But even if they weren’t walking too quickly to look carefully their minds were not on archaeology or theology. Above their heads, soldiers of the Khmer Rouge were pouring into the ancient temple complex, searching for the two men they had seen and anyone else they might find hiding in the holy place. If the whole of the undercroft was protected by chameleon gates they would be safe enough, but how long could they stay in such a hiding place? Sooner or later they had to get back to the TARDIS, with or without Joachim Charr.

“We must be under the central shrine by now,” Chrístõ noted. “The actual mausoleum of Suryavarman II. If you look carefully you can see these are much older carvings than the outer ones. This part was built first.”

“You are correct, friend,” the monk told him. “Above us is the central sanctuary, built by the Lord Suryavarman as his own tomb and in honour of Vishnu.”

“The holiest part of the Temple,” Chrístõ acknowledged. “I am sorry for what is happening to it now.”

He and Hext could both feel in their telepathic minds what was happening above. The soldiers were rampaging through the temple, searching for the monks who still worshipped within its exquisitely decorated walls. If they found anyone, they would be killed at once. The leader of the revolution, the man who called himself Pol Pot, had declared that all the people should be equal. Therefore religion was to be suppressed. Religious leaders and practitioners must be killed so that the people knew that there was nothing and nobody they could look to for comfort or inspiration.

Hext was shocked to see Chrístõ’s thoughts on that subject.

“Seriously? That’s what they have planned for this old man and any of his brothers in this place?”


Hext shook his head in bewilderment. He didn’t understand why humans should do things like that to other humans. In his experience deeds of that kind were committed by one species against another.

“We’ve never come close to a civil war on Gallifrey. We have no real idea what it is like to be torn apart in that way.”

“Thanks be to our Lord Rassilon for that,” Hext remarked before falling quiet again even within his own head.

The old monk led them through a portal protected by an ordinary wooden door with no kind of Time Lord trickery involved. They stepped into a room that had to be as wide as the first level of the temple above. Within it two dozen or more men were gathered. Most of them were monks in the saffron, but there were also a group of white men dressed in the sort of clothing that marked them out as ‘archaeologists’. There were food stores and casks of water against one wall and sleeping mats rolled out on the floor. Clearly everyone had been down here for at least a couple of days. The beginnings of beards and slept in clothes were a big clue.

Everyone looked at the two newcomers and drew back at first, mistaking their jungle fatigues for army uniforms – the sort nobody wanted to see right now.

“Hello,” Chrístõ said, feeling that it was an utterly inadequate thing to say.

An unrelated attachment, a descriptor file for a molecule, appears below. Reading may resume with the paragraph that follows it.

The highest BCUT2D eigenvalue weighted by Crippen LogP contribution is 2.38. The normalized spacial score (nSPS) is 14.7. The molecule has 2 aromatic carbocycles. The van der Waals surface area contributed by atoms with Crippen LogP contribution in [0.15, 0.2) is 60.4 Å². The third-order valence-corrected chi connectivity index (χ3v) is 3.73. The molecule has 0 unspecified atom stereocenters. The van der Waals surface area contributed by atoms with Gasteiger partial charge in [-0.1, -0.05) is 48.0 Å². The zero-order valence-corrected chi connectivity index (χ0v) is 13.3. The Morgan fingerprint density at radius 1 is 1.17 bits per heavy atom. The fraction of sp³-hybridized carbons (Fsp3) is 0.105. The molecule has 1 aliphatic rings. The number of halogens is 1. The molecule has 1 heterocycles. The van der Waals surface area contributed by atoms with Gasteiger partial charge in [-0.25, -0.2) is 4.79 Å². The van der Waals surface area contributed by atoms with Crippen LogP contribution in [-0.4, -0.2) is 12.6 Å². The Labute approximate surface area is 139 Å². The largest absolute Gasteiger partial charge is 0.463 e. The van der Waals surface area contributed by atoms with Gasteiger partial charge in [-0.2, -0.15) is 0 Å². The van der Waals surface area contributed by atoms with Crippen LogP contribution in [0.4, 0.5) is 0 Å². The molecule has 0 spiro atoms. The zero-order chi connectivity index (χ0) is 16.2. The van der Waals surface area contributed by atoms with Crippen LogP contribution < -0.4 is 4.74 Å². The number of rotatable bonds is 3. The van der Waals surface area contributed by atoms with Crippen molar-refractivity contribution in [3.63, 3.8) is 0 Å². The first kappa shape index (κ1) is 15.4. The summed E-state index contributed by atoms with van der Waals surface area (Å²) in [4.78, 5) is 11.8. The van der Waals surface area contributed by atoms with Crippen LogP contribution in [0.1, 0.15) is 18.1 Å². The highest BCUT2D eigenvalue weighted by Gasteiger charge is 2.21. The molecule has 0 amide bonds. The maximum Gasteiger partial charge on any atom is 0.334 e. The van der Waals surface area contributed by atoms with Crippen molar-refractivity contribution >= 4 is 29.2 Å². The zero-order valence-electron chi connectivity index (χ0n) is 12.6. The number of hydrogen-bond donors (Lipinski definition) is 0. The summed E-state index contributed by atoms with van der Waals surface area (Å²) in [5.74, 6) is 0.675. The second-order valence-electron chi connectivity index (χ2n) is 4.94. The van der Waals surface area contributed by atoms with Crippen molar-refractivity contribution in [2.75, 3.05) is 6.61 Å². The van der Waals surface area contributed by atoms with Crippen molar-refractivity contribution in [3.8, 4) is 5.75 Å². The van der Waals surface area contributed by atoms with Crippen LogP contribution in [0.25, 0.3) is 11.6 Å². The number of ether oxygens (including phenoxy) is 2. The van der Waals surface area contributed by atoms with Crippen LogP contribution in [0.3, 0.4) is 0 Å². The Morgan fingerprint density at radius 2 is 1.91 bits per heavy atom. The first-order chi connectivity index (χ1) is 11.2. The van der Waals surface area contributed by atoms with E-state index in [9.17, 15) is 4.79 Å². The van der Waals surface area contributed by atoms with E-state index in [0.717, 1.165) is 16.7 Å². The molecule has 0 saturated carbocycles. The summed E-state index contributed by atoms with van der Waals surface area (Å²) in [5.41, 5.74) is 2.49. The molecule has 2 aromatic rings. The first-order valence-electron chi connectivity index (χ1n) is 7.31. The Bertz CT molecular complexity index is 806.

“Come close,” said a weak voice from within what the two Time Lords had taken to be an unmade bed. They stepped nearer and saw a very old man wearing the saffron robes of the monks but with Caucasian features.

“Joachim Charr?” Hext asked as he knelt beside the man.

“I have not been known by that name for a long time,” he answered. “A VERY long time.”

“How long?” Chrístõ asked. He, too, knelt and made a swift medical examination of the elderly Time Lord. His two hearts were weak, the linings thin with the passage of time. His lungs were fragile, too. His other organs were failing gradually.

He was dying.

“Yes,” Joachim Charr said. “Yes, I am near the end of my last life. I had almost given up hope. Then just a few hours ago I felt your presence in the jungle, coming closer. I sent the old man to watch for you, to bring you into this safe place.”

“You know what is happening outside? You know what it means?”

“I was brought into the Agency because of my prodigious foresight. It was my ‘special’ talent. I know exactly what is happening to this magnificent country, to its people. That is why I did what I could to save a few of them… these monks who I have called my family, and these few men who were here learning about the history of this beautiful place.”

“Yes, I see that. The chameleon gate – it is partly created by your TARDIS. But I think you are maintaining it with your mind. The strain on your body….”

“I have lived a long time. These humans have such fleeting lives, but I strive to protect them.”

“At risk of shortening the time you have left.”

“What better use of that time?”

Chrístõ had no answer to that. He touched the old man on the forehead and willed him some of his own strength before turning to Hext.

“They found somebody,” the Celestial Intervention Agency director said in a curiously broken voice. “I felt it. The soldiers closed in on one poor soul up there… I think it was just a peasant who hid in the temple. They found him and… they killed him right there. His life meant nothing to them.”